ostracize

[os-truh-sahyz]
||

verb (used with object), os·tra·cized, os·tra·ciz·ing.

to exclude, by general consent, from society, friendship, conversation, privileges, etc.: His friends ostracized him after his father's arrest.
to banish (a person) from his or her native country; expatriate.
(in ancient Greece) to banish (a citizen) temporarily by popular vote.

Also especially British, os·tra·cise.

Origin of ostracize

1640–50; < Greek ostrakízein, equivalent to óstrak(on) potsherd, tile, ballot (akin to óstreion oyster, shell) + -izein -ize
Related formsos·tra·ciz·a·ble, adjectiveos·tra·ci·za·tion, nounos·tra·ciz·er, noun

Synonyms for ostracize

Antonyms for ostracize

1. accept.
Dictionary.com Unabridged Based on the Random House Unabridged Dictionary, © Random House, Inc. 2019

Examples from the Web for ostracise


British Dictionary definitions for ostracise

ostracize

ostracise

verb (tr)

to exclude or banish (a person) from a particular group, society, etc
(in ancient Greece) to punish by temporary exile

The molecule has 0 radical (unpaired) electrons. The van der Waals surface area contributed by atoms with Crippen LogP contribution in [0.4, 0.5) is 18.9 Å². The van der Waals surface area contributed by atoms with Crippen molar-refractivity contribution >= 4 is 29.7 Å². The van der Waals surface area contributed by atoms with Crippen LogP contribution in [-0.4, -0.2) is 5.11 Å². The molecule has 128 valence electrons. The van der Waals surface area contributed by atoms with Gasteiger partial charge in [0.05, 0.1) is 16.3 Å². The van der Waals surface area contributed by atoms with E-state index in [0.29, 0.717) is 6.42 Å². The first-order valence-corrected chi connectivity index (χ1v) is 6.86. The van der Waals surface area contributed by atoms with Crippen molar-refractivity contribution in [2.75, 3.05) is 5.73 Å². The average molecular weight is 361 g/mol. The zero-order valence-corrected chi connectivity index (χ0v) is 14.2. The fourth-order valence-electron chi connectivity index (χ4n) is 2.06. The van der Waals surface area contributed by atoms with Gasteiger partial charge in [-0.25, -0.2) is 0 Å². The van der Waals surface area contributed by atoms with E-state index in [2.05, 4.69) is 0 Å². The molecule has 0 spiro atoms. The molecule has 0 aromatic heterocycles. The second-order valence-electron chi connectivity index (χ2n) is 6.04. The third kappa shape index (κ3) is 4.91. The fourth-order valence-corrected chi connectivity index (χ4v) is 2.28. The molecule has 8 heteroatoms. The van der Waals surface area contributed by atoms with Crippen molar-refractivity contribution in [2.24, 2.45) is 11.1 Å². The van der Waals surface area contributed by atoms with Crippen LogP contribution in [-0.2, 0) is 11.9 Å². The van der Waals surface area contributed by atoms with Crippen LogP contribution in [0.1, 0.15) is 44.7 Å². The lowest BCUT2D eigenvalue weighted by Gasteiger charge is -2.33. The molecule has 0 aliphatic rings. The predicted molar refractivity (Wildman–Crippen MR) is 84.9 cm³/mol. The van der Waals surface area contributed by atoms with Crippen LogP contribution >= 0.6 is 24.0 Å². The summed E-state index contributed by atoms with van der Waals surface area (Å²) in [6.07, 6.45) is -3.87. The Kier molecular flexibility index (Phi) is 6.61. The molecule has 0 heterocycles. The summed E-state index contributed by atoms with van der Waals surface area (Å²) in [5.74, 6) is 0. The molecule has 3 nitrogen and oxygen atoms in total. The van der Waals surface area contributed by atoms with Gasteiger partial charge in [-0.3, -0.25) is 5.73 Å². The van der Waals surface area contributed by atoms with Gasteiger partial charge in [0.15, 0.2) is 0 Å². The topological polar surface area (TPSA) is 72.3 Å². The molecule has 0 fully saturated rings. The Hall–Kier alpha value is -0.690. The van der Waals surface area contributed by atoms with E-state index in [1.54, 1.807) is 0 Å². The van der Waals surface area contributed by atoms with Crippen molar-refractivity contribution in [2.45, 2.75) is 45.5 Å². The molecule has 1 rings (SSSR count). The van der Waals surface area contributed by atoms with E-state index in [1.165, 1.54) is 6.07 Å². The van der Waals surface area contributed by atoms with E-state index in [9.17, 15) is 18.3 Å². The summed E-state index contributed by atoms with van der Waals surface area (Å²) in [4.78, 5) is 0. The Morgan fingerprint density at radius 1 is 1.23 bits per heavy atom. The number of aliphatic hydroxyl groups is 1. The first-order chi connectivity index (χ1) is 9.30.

Derived Formsostracism, nounostracizable or ostracisable, adjectiveostracizer or ostraciser, noun

Word Origin for ostracize

C17: from Greek ostrakizein to select someone for banishment by voting on potsherds; see ostracon
Collins English Dictionary - Complete & Unabridged 2012 Digital Edition © William Collins Sons & Co. Ltd. 1979, 1986 © HarperCollins Publishers 1998, 2000, 2003, 2005, 2006, 2007, 2009, 2012

Word Origin and History for ostracise
v.

chiefly British English spelling of ostracize (q.v.); for suffix, see -ize. Related: Ostracised.

ostracize

v.

1640s, from Greek ostrakizein "to banish," literally "to banish by voting with potshards" (see ostracism). Figurative sense of "to exclude from society" is attested from 1640s. Related: Ostracization; ostracized; ostracizing.

Online Etymology Dictionary, © 2010 Douglas Harper